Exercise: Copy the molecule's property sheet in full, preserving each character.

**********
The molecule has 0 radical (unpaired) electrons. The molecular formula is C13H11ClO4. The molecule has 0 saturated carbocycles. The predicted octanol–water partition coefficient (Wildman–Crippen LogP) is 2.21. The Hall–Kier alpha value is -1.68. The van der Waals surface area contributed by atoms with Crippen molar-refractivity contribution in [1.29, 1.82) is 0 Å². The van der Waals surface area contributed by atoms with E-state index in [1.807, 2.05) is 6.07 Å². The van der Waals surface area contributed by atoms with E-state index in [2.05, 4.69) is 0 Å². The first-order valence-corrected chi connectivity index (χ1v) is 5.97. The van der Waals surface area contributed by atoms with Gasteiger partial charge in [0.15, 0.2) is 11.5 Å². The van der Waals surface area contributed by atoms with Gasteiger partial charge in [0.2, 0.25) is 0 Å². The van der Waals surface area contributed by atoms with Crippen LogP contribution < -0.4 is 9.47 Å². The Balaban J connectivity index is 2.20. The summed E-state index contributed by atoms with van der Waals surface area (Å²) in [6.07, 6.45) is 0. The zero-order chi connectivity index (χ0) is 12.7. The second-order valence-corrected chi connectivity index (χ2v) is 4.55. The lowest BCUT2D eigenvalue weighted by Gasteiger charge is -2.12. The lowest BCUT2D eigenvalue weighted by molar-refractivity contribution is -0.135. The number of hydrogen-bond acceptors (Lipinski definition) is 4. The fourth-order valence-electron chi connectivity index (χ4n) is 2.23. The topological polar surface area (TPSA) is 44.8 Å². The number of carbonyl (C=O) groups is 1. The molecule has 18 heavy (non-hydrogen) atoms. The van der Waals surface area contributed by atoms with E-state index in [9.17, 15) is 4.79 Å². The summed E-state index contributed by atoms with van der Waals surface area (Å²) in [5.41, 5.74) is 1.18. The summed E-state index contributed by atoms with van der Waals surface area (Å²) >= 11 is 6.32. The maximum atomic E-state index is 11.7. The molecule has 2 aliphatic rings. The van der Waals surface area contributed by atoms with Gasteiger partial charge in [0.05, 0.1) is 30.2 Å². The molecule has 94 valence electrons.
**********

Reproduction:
The molecule has 0 radical (unpaired) electrons. The molecular formula is C13H11ClO4. The molecule has 0 saturated carbocycles. The predicted octanol–water partition coefficient (Wildman–Crippen LogP) is 2.21. The Hall–Kier alpha value is -1.68. The van der Waals surface area contributed by atoms with Crippen molar-refractivity contribution in [1.29, 1.82) is 0 Å². The van der Waals surface area contributed by atoms with E-state index in [1.807, 2.05) is 6.07 Å². The van der Waals surface area contributed by atoms with E-state index in [2.05, 4.69) is 0 Å². The first-order valence-corrected chi connectivity index (χ1v) is 5.97. The van der Waals surface area contributed by atoms with Gasteiger partial charge in [0.15, 0.2) is 11.5 Å². The van der Waals surface area contributed by atoms with Gasteiger partial charge in [0.2, 0.25) is 0 Å². The van der Waals surface area contributed by atoms with Crippen LogP contribution < -0.4 is 9.47 Å². The Balaban J connectivity index is 2.20. The summed E-state index contributed by atoms with van der Waals surface area (Å²) in [6.07, 6.45) is 0. The zero-order chi connectivity index (χ0) is 12.7. The second-order valence-corrected chi connectivity index (χ2v) is 4.55. The lowest BCUT2D eigenvalue weighted by Gasteiger charge is -2.12. The lowest BCUT2D eigenvalue weighted by molar-refractivity contribution is -0.135. The number of hydrogen-bond acceptors (Lipinski definition) is 4. The fourth-order valence-electron chi connectivity index (χ4n) is 2.23. The topological polar surface area (TPSA) is 44.8 Å². The number of carbonyl (C=O) groups is 1. The molecule has 18 heavy (non-hydrogen) atoms. The van der Waals surface area contributed by atoms with E-state index in [9.17, 15) is 4.79 Å². The summed E-state index contributed by atoms with van der Waals surface area (Å²) in [5.41, 5.74) is 1.18. The summed E-state index contributed by atoms with van der Waals surface area (Å²) >= 11 is 6.32. The maximum atomic E-state index is 11.7. The molecule has 2 aliphatic rings. The van der Waals surface area contributed by atoms with Gasteiger partial charge in [0.05, 0.1) is 30.2 Å². The molecule has 94 valence electrons.